The PSP West Coast Open had many dramatic storylines, but the most shocking was Dynasty getting shut out and dropping down to the Challengers Division for World Cup. PBA’s Mike Jeffery touches on the magnitude of Dynasty’s late season history leading into the event.
I was penciling in the pro brackets for World Cup, using the results from last weekend’s West Coast Open. I stared at the ten teams and I felt certain I’d made a mistake. I tried again and got the same result, before checking out other people’s brackets on pbnation and facebook. I saw the same lists I’d derived. We couldn’t all be wrong. I felt with bone-deep certainty that something was missing. And then I remembered what I’d seen on Sunday and put down my pencil.
It’s hard to fully wrap your head around the fact that Dynasty, winners of over fifty major tournaments, the most storied team in paintball history, the 2013 PSP series winners, will not be playing in the Champions Division at World Cup. Their 4-5 loss to Houston Heat, which dropped them down to the Challengers Division, is hands down the most shocking turn of events in modern paintball history. It’s basically unthinkable, one of those times when you recognize paintball as the playground for Murphy’s Law—anything that can happen, will happen.
When the relegation system was introduced last season, there were basically four teams I never expected to see dropped down to the Challengers: Impact, Heat, Damage, and, of course, Dynasty. This season we’ve seen two of those teams get relegated, but unlike Heat, Dynasty made no significant roster moves in the offseason. They didn’t change coaches and, excepting the loss of Ryan Greenspan to injury, fielded the same team that won three PSP tournaments in the past two seasons. Though it would also be foolish to underestimate just how much the team was hurt by Greenspan’s MCL strain that kept him out of Sunday’s relegation match, and at the end of the day they lost mostly one-point matches to five of the best teams in the world, the fact remains: Dynasty lost every game at the West Coast Open, and have recorded seven straight losses dating back to Chicago.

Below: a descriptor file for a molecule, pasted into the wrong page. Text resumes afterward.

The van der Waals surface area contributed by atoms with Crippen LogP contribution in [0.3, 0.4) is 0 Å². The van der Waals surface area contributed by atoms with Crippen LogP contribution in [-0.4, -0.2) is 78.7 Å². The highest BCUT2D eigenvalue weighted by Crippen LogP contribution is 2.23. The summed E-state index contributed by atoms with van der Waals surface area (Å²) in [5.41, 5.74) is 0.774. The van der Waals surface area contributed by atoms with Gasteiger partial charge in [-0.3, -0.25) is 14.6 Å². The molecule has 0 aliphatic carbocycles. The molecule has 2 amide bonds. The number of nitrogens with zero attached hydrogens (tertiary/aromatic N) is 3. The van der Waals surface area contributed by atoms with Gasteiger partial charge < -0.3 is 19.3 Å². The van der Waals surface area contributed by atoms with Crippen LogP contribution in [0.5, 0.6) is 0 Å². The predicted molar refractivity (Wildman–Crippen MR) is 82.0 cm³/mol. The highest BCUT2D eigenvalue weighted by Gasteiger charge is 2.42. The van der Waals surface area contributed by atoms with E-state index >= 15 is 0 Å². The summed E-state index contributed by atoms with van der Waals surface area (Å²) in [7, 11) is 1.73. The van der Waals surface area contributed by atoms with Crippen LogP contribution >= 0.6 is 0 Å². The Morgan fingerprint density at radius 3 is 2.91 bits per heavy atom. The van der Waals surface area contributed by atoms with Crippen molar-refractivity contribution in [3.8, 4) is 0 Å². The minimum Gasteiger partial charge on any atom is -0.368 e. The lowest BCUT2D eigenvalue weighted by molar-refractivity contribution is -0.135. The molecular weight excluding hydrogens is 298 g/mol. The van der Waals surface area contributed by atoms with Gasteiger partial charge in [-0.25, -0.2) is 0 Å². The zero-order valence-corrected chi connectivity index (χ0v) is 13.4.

Whenever they underperform, there’s a definite temptation to freak out and say that Dynasty is over the hill. In 2012 when they didn’t win an event, a lot of people thought they’d checked out for good. Dynasty responded by winning two events in 2013, and the PSP series title.
When stats were first introduced to paintball, you’d hear people at fields across the country questioning whether Oliver Lang was really still the best player in the world, or was he more of a figure of myth from before the advent of unbiased metrics. And then Oliver went out and won the Top Gun last year.
The argument that any of Dynasty’s core players, Oliver, Ryan, Yosh Rau or Alex Fraige, have lost a step in terms of playing ability basically holds no water. They’ve all mostly been top forty players or better year to year.
I think that Dynasty show its age in a different way. Their snaps haven’t slowed, their speed hasn’t faded, their innate instincts haven’t died. I just think that come late August, Dynasty grows tired of the grind.
Looking at their tournament results over the last five years (call it the “Webcast Era”) Dynasty’s loss at the West Coast Open shouldn’t come as too much of a surprise (only the consequences of the defeat were greater). Since 2009, their only top four finishes in the second half of PSP seasons are a 4th place in Chicago in ’09, a 2nd place at the New Jersey Open in 2011 and a 3rd place at World Cup in ’11. That’s it. No wins in late season tournaments since 2008.
This is not a team that traditionally performs well in the second half of seasons, at least in recent memory anyway. Watching Dynasty at the West Coast Open, they looked like a team out of gas, if only mentally.